Opioid crisis is right in rural America’s backyard


September is here, football has started, corn is being chopped and potatoes are being dug. Wisconsin’s soybean and corn crop are rapidly approaching harvest. Wisconsin’s farmers are eager and ready to start the harvest and, in my opinion, this is the best time of the year. However, as we prepare for this exciting time of year, it is also a time to recognize National Farm Safety and Health Week. One of this year’s focus areas is opioid addiction. There is a problem in Wisconsin’s rural towns and elsewhere in rural America. As farmers prepare for long hours in their combines with plenty of time to think, it is important to remember that we may have neighbors who are struggling with and could die from opioid addictions.

What is an opioid anyway? Opioids are a class of drugs that include the illegal drug heroin, synthetic opioids such as fentanyl and pain relievers available legally by prescription, such as oxycontin, codeine, morphine and many others. These drugs are highly addictive and once a person becomes addicted, it can very hard to stop.

In 2017, 883 people in Wisconsin died from an opioid overdose. That number is astounding all by itself, but it becomes even more alarming when it is compared to the fact that 405 people were killed in a car crashes last year. Do the math — 478 more people died of an overdose than on Wisconsin roads.

I am a member of our volunteer fire department. I witnessed a person overdose on heroin. This event took place only a few miles down the road, not far from our farm. It was one of the most emotional things I have witnessed while serving on the fire department. When I arrived on the scene, the person wasn’t breathing. I thought for sure that this person was having a heart attack, but as soon as the EMTs arrived they could tell the individual had overdosed on heroin. The EMTs administered a dose of Narcan. Narcan is a spray that counteracts the effects of an opioid overdose. The individual started breathing almost right away.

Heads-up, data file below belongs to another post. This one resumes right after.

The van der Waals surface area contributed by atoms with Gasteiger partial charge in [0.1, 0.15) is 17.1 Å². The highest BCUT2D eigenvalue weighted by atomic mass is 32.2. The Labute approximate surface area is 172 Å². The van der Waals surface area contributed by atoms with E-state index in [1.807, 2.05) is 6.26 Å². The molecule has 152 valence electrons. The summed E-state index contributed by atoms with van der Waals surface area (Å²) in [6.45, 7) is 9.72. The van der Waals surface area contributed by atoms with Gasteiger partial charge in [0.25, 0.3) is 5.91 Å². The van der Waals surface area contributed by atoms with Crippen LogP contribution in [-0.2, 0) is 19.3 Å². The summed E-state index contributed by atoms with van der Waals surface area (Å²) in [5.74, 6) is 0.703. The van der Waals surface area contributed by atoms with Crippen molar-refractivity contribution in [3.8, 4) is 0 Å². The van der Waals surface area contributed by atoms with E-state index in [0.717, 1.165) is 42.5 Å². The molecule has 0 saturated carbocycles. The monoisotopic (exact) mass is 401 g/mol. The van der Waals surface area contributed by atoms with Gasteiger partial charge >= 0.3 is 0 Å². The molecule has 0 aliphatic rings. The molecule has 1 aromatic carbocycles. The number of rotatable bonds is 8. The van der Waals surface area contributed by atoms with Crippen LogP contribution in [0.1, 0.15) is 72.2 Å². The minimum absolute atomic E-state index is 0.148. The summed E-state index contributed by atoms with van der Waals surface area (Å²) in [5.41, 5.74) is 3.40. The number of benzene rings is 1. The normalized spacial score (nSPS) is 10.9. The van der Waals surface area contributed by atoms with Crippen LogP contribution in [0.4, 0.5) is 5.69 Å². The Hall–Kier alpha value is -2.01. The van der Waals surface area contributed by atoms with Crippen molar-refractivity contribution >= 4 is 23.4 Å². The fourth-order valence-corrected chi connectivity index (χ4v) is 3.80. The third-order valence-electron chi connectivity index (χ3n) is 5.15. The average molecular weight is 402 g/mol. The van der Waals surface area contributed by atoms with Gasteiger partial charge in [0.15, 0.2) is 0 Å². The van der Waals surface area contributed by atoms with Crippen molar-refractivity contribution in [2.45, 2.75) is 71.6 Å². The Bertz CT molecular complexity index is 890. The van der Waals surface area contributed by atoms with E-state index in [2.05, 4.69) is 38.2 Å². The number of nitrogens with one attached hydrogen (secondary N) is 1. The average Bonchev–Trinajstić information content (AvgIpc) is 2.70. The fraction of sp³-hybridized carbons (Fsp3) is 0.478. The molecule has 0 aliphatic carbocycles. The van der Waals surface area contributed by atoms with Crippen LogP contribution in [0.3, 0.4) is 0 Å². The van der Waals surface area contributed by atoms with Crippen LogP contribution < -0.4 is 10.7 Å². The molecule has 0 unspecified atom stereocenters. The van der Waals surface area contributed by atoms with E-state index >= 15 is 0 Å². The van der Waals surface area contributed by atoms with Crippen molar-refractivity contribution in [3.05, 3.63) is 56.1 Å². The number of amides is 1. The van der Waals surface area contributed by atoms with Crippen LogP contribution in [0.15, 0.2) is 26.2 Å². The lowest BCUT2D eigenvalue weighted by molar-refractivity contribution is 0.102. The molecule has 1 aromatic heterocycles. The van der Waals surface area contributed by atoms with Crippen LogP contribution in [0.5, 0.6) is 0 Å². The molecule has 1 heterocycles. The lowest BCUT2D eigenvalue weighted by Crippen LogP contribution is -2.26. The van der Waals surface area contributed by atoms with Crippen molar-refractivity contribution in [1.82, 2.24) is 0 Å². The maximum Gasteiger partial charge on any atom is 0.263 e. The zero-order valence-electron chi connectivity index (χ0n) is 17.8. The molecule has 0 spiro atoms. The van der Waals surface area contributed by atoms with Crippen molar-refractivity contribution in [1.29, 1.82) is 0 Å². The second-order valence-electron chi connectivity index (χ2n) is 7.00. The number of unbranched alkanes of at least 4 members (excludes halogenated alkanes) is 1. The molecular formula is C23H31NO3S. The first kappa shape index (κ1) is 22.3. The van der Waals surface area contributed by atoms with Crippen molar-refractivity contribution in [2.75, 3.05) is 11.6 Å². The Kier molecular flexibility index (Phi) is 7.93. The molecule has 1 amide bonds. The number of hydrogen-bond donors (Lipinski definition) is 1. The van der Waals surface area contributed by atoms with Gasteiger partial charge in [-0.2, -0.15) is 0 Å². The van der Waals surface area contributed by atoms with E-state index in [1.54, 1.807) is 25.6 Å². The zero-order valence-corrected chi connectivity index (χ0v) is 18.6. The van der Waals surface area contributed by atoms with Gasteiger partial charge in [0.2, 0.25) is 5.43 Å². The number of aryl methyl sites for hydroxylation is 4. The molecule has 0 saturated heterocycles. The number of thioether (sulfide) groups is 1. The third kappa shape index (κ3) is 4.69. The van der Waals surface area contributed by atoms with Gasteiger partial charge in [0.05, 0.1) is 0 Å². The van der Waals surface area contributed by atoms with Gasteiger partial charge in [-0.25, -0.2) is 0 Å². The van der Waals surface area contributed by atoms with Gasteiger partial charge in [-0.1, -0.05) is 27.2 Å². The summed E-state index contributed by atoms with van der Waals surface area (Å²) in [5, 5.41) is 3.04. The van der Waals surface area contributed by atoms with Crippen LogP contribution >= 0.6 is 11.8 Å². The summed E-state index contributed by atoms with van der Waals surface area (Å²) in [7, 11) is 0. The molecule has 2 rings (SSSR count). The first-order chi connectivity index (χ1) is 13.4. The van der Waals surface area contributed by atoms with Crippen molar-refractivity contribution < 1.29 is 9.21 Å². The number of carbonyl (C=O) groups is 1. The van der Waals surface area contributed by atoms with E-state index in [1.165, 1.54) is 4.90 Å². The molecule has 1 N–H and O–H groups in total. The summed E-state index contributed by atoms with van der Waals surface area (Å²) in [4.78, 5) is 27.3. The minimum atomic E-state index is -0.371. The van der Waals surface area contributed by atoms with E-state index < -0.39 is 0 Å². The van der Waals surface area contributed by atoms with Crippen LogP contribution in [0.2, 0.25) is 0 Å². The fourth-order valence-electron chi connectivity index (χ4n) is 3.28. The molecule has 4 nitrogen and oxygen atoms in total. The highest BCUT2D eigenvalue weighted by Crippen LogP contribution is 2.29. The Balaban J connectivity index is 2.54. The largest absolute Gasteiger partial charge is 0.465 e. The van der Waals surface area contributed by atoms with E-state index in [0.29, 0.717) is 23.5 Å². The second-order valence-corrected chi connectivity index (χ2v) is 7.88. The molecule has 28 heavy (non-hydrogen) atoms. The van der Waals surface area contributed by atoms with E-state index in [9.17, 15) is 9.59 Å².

As farmers, it can be easy for us to focus on issues that only impact us on the farm, but this is an issue we cannot forget. Remember a person overdosed only a few miles from the farm on which I spend numerous hours driving our combine and harvesting our crops. I often reflect on that incident while harvesting.

One thing that has been working in our county has been starting a Treatment Alternatives and Diversion Program, more commonly known as Drug Court four years ago. Drug Court helps people get treatment and gain support from the very people who may have arrested them and could have sentenced them to jail. This program helps addicts on the road to recovery. Instead of simply locking people up and throwing away the key, the individuals who participate in Drug Court gain support and each day of their sobriety is celebrated.

Drug overdoses and drug addiction isn’t just a big town problem, it is a problem all over our state. If you know someone struggling with addiction, please assist them. That person needs help. I hope I never have to respond to another overdose call. I hope everyone has a safe and productive fall and harvest.

For more information, please visit This website and campaign was created by the American Farm Bureau Federation in collaboration with National Farmers Union.


Paul Jarvis is a Waushara County (Wis.) Farm Bureau board member and member of the local volunteer fire department. He is a graduate of the Farm Bureau Leadership Institute Class XI.

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